Read a Game?: Dynasty Warriors Gundam 2

May 27, 2009

So, this is by far the worst reviewed game I am going to throw my two cents in so far (Metacritic Average: 49, with only 1 of the 25 reviewers giving it a passing grade). A 50% score typically means the game is fundamentally broken, with so many glitches and crashes that you smash the disc in disgust (and it is not). The excuse for such near universal hatred from the critics? “Repetition”.

A quite aside to defend the ol’ beat-’em-up genre. The beat-’em-up genre gets criticized every time a new on comes out with the old “you just hit the X button the entire time” line. When it comes down to it, are not all video games an exercise in repetition? Racing games: “Hold down the right trigger”. First Person Shooters: “Hit the right trigger”. Real time strategy: “Point and click”. I could go on. Can we not judge a game based on it’s merits instead of on preconceived biases towards the genre? I mean, I am not the biggest fan of the FPS games; it would be dishonest of me to act like my dislike of them had no effect on a review I wrote up about one.

So, back to the actual review. I did not play the original DW: Gundam, so any changes over the Koei (the company that developed this game and all the other “Warriors” games) formula I note is based more on my experiences with the X-Box game “Samurai Warriors”. I am also not quite finished with the game yet, though my 80+ hours with it has given me sufficient time to form an opinion.

Gameplay wise, this is pretty classic Koei beat-’em-up genre with a couple of twists. You are a one of 40 playable warriors (in this case, a Gundam pilot) wailing on hoards of grunts, with the occasional other pilot showing some competence. The appeal here is the feeling of elation taking on an army alone and winning. You hack. You slash. You hack some more. You have a weak standard ranged attack. There is a basic combo system, plus 3 different “Special” attacks that usually allows for some faster hoard clearing and/or major damage to enemy competents.

The good twists are: the addition of a dash function (and dash attacks) and the ability to perform an aerial special. The biggest problem with my experiences with “Samurai Warriors” was the timed events: you had to get to a certain location within a certain amount of time or you would lose. Unless you either had a horse convenient (which was rare), or have already lost a couple of times due to that timed event, you would lose; you would not be close enough when the event would start to complete it. With the dash function, you can easily cut clear across the map to complete one of those timed events. Another problem with the old game was, if your character had a lame “Musou attack” (their term for the “Special” attack), you were stuck with it; the aerial attacks for the mechs are usually pretty decent if the standard one is bad.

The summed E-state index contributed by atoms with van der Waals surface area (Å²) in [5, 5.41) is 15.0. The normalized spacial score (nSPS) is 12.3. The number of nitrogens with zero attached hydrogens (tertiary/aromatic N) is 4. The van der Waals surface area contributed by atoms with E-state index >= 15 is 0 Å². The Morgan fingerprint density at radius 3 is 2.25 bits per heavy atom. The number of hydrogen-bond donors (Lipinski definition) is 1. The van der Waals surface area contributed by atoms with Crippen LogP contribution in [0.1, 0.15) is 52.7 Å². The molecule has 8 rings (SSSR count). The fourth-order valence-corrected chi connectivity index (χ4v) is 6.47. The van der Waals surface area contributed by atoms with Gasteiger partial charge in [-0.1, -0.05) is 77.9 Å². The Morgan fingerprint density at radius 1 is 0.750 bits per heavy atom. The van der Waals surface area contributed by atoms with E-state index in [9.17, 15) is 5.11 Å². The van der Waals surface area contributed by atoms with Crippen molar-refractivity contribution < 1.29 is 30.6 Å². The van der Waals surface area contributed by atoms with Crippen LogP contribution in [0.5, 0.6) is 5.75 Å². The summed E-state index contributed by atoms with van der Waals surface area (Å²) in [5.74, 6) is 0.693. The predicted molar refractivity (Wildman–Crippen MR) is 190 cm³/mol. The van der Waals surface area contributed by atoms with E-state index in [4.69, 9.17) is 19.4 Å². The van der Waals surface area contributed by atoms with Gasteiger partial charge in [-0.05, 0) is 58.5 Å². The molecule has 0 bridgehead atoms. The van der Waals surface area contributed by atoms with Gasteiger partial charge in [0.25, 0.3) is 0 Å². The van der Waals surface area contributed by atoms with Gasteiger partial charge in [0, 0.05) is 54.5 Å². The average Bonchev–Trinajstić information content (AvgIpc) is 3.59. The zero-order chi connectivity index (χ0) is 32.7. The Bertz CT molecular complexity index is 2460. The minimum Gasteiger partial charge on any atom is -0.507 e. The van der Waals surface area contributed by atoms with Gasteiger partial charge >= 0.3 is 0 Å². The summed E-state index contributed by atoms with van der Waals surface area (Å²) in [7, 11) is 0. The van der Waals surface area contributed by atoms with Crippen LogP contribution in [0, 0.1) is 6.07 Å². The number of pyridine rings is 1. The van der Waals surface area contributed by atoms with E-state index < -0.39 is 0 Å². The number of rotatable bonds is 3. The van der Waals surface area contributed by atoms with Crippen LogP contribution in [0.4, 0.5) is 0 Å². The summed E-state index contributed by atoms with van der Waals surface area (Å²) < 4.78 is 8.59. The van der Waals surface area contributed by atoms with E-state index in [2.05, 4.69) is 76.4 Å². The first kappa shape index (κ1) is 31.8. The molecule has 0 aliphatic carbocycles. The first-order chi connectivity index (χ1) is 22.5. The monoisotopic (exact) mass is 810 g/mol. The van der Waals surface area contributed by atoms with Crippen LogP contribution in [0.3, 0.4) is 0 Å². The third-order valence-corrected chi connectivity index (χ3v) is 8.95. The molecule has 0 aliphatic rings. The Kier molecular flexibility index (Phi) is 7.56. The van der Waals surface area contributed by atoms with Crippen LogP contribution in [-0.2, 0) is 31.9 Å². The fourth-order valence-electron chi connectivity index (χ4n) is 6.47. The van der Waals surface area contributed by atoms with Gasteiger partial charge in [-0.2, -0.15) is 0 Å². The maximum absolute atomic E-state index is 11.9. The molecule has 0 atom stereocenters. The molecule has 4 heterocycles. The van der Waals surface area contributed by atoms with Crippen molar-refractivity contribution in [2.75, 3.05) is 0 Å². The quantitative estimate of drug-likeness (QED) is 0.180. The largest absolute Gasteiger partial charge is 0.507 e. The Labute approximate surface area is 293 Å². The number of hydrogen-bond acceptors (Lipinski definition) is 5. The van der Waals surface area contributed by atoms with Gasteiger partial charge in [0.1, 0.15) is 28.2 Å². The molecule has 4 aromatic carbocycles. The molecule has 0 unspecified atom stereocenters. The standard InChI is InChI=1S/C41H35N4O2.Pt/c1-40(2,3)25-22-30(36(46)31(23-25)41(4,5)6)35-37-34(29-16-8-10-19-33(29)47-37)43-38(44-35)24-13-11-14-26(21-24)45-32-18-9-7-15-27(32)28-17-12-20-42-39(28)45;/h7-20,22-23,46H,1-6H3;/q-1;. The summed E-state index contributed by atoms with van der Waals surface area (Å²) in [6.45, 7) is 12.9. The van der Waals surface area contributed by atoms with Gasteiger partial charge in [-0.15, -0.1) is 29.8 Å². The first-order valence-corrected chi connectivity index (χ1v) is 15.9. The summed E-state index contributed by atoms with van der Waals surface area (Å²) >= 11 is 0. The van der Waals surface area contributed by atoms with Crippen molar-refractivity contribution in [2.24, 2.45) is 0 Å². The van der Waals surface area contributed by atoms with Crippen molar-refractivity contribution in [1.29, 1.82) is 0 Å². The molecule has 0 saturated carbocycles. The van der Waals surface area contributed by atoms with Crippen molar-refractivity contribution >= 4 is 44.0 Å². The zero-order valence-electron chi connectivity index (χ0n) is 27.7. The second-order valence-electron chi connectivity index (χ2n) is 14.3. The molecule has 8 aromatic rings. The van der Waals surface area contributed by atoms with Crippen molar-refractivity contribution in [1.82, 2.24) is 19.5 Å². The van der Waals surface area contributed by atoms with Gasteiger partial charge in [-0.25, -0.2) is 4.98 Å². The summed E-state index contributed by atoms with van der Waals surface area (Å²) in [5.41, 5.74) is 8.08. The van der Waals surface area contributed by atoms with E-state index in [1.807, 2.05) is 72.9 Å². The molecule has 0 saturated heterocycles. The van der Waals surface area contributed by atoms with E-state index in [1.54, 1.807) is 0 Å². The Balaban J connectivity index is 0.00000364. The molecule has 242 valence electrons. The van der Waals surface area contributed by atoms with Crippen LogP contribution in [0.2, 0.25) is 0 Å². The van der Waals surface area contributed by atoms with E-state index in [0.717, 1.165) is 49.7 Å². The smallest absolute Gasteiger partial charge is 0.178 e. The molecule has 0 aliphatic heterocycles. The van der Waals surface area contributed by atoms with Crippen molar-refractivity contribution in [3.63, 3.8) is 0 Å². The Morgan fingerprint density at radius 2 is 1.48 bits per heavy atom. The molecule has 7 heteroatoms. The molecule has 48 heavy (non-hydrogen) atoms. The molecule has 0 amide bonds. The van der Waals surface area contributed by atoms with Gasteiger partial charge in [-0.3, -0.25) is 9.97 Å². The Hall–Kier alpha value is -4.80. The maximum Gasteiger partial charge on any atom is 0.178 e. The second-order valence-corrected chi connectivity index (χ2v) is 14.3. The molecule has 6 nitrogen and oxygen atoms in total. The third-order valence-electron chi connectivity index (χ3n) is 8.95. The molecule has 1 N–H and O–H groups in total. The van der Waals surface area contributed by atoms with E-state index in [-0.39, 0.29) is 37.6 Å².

The bad twist is the introduction of giant boss baddies (mobile armors). They are arbitrarily harsh, being essentially invincible when they do not have the strange “look how vulnerable I am” ring surrounding them, which show up during or after certain attacks by the boss. Sure, you can induce one with a smash attack, but they do not stick around long enough to do much good. Hitting the armor with a smash attack or “Special” while the ring is up with knock them down, allowing you to wail on them. You need your pilot to be at least level 10, plus a complete set of good parts for your mech to have a chance of winning.

The storyline is a thin soup of characters from the various series mish-mashed together, with the “Official Mode”, having a smidge more depth.

The graphics are technically amazing, with a ridiculous number of grunts on screen, even if it is not exactly up to the standard of current gen resolution. Text-based cut scenes abound, but typically are either optional or skippable. The CG cut scenes are pretty cool, though. As far as I can tell, the sound effects are spot-on, but the voice work is pretty bad. Why could they not get the original voice actors from the various shows? It’s painful to my nerdy ears to hear the relative high-pitched whine of Heero Yuy (from Gundam Wing), though people not familiar with the series would not be offended.

The interface works, with no noticable button problems and the typical Koei menu system.

Replay-wise, it is a long game (with some randomness thrown in). 40 playable characters in “Mission Mode”, plus 32 missions in “Official Mode” (which you probably need to play first). There is a lot of content to play through. I find beat-’em-up games to be good stress relievers. Killing hundreds of enemies with little effort helps relieve a bad day.

It is a mixed bag, morally. Yes, you are killing people (with robot parts falling off). I do remember cussing, some (albeit negative) references to pedophilia, a cross-dressing androgynous guy, and creepy exclamations of a character wanting to take baths with other characters. On the positive end, the game does criticize pedophilia, highlights some positive attributes like loyalty and care for one’s family, and has some cool statements about how intellectuals hurt the planet (usually with eco-cultism).

Numerical breakdown:

Gameplay: 3/5

Presentation: 3/5

Interface: 4/5

Replay: 5/5

Morality: 3/5

Average: 3.6/5

And hopefully my complaints are more substantive than “you hit the X button too much”.


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